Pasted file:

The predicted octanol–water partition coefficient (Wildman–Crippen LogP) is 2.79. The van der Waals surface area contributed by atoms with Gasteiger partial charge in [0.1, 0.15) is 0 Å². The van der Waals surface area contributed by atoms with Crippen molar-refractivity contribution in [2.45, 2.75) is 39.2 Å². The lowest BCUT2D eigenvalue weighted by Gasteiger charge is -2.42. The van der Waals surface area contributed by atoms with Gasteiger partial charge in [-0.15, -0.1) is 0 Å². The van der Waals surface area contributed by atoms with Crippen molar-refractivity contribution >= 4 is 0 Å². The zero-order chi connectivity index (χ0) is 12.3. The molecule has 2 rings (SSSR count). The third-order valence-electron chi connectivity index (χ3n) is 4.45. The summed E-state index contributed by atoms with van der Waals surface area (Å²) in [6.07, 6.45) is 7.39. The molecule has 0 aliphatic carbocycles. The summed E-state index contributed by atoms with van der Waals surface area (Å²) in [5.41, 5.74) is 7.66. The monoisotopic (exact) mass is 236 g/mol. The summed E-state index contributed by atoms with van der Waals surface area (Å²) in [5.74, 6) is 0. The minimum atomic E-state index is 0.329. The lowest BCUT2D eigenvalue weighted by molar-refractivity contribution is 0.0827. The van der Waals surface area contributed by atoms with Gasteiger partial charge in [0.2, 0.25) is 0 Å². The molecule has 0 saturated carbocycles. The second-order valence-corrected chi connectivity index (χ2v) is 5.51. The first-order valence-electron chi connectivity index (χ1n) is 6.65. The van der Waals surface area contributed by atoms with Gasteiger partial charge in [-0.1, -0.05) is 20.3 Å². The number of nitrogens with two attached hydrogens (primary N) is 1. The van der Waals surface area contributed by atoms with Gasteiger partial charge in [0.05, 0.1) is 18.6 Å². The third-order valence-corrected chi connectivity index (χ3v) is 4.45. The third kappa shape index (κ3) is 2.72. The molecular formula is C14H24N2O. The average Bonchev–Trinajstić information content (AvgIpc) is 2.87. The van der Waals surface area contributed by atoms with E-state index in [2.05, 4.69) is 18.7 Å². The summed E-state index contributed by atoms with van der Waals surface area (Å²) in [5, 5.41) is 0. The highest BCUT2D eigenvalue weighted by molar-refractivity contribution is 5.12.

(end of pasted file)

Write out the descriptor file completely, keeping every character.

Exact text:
The predicted octanol–water partition coefficient (Wildman–Crippen LogP) is 2.79. The van der Waals surface area contributed by atoms with Gasteiger partial charge in [0.1, 0.15) is 0 Å². The van der Waals surface area contributed by atoms with Crippen molar-refractivity contribution in [2.45, 2.75) is 39.2 Å². The lowest BCUT2D eigenvalue weighted by Gasteiger charge is -2.42. The van der Waals surface area contributed by atoms with Gasteiger partial charge in [-0.15, -0.1) is 0 Å². The van der Waals surface area contributed by atoms with Crippen molar-refractivity contribution >= 4 is 0 Å². The zero-order chi connectivity index (χ0) is 12.3. The molecule has 2 rings (SSSR count). The third-order valence-electron chi connectivity index (χ3n) is 4.45. The summed E-state index contributed by atoms with van der Waals surface area (Å²) in [6.07, 6.45) is 7.39. The molecule has 0 aliphatic carbocycles. The summed E-state index contributed by atoms with van der Waals surface area (Å²) in [5.41, 5.74) is 7.66. The monoisotopic (exact) mass is 236 g/mol. The summed E-state index contributed by atoms with van der Waals surface area (Å²) in [5.74, 6) is 0. The minimum atomic E-state index is 0.329. The lowest BCUT2D eigenvalue weighted by molar-refractivity contribution is 0.0827. The van der Waals surface area contributed by atoms with Gasteiger partial charge in [0.2, 0.25) is 0 Å². The molecule has 0 saturated carbocycles. The second-order valence-corrected chi connectivity index (χ2v) is 5.51. The first-order valence-electron chi connectivity index (χ1n) is 6.65. The van der Waals surface area contributed by atoms with Gasteiger partial charge in [-0.1, -0.05) is 20.3 Å². The number of nitrogens with two attached hydrogens (primary N) is 1. The van der Waals surface area contributed by atoms with Gasteiger partial charge in [0.05, 0.1) is 18.6 Å². The third-order valence-corrected chi connectivity index (χ3v) is 4.45. The third kappa shape index (κ3) is 2.72. The molecular formula is C14H24N2O. The average Bonchev–Trinajstić information content (AvgIpc) is 2.87. The van der Waals surface area contributed by atoms with E-state index in [2.05, 4.69) is 18.7 Å². The summed E-state index contributed by atoms with van der Waals surface area (Å²) in [5, 5.41) is 0. The highest BCUT2D eigenvalue weighted by molar-refractivity contribution is 5.12.